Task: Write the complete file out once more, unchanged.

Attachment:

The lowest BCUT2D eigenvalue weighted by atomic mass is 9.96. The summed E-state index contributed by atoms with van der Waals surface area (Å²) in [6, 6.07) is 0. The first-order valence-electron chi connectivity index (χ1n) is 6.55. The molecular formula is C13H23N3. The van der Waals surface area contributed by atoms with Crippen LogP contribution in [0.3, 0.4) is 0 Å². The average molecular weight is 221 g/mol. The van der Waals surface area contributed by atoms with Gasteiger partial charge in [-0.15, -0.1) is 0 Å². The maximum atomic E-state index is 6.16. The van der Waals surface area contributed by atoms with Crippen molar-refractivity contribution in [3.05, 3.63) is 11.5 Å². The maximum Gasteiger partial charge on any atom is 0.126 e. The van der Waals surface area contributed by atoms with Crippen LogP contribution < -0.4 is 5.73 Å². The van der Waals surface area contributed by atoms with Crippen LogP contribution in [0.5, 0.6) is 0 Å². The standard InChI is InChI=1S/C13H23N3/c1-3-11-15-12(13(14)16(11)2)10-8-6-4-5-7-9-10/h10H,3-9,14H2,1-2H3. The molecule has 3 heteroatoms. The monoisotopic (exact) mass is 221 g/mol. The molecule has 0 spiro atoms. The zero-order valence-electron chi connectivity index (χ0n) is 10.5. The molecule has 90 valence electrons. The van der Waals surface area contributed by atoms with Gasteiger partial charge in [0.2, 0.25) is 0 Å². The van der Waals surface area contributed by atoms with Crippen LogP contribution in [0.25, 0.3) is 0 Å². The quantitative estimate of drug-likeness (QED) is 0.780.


The lowest BCUT2D eigenvalue weighted by atomic mass is 9.96. The summed E-state index contributed by atoms with van der Waals surface area (Å²) in [6, 6.07) is 0. The first-order valence-electron chi connectivity index (χ1n) is 6.55. The molecular formula is C13H23N3. The van der Waals surface area contributed by atoms with Crippen LogP contribution in [0.3, 0.4) is 0 Å². The average molecular weight is 221 g/mol. The van der Waals surface area contributed by atoms with Gasteiger partial charge in [-0.15, -0.1) is 0 Å². The maximum atomic E-state index is 6.16. The van der Waals surface area contributed by atoms with Crippen molar-refractivity contribution in [3.05, 3.63) is 11.5 Å². The maximum Gasteiger partial charge on any atom is 0.126 e. The van der Waals surface area contributed by atoms with Crippen LogP contribution < -0.4 is 5.73 Å². The van der Waals surface area contributed by atoms with Crippen LogP contribution in [0.5, 0.6) is 0 Å². The standard InChI is InChI=1S/C13H23N3/c1-3-11-15-12(13(14)16(11)2)10-8-6-4-5-7-9-10/h10H,3-9,14H2,1-2H3. The molecule has 3 heteroatoms. The monoisotopic (exact) mass is 221 g/mol. The molecule has 0 spiro atoms. The zero-order valence-electron chi connectivity index (χ0n) is 10.5. The molecule has 90 valence electrons. The van der Waals surface area contributed by atoms with Gasteiger partial charge in [0.2, 0.25) is 0 Å². The van der Waals surface area contributed by atoms with Crippen LogP contribution in [0.25, 0.3) is 0 Å². The quantitative estimate of drug-likeness (QED) is 0.780.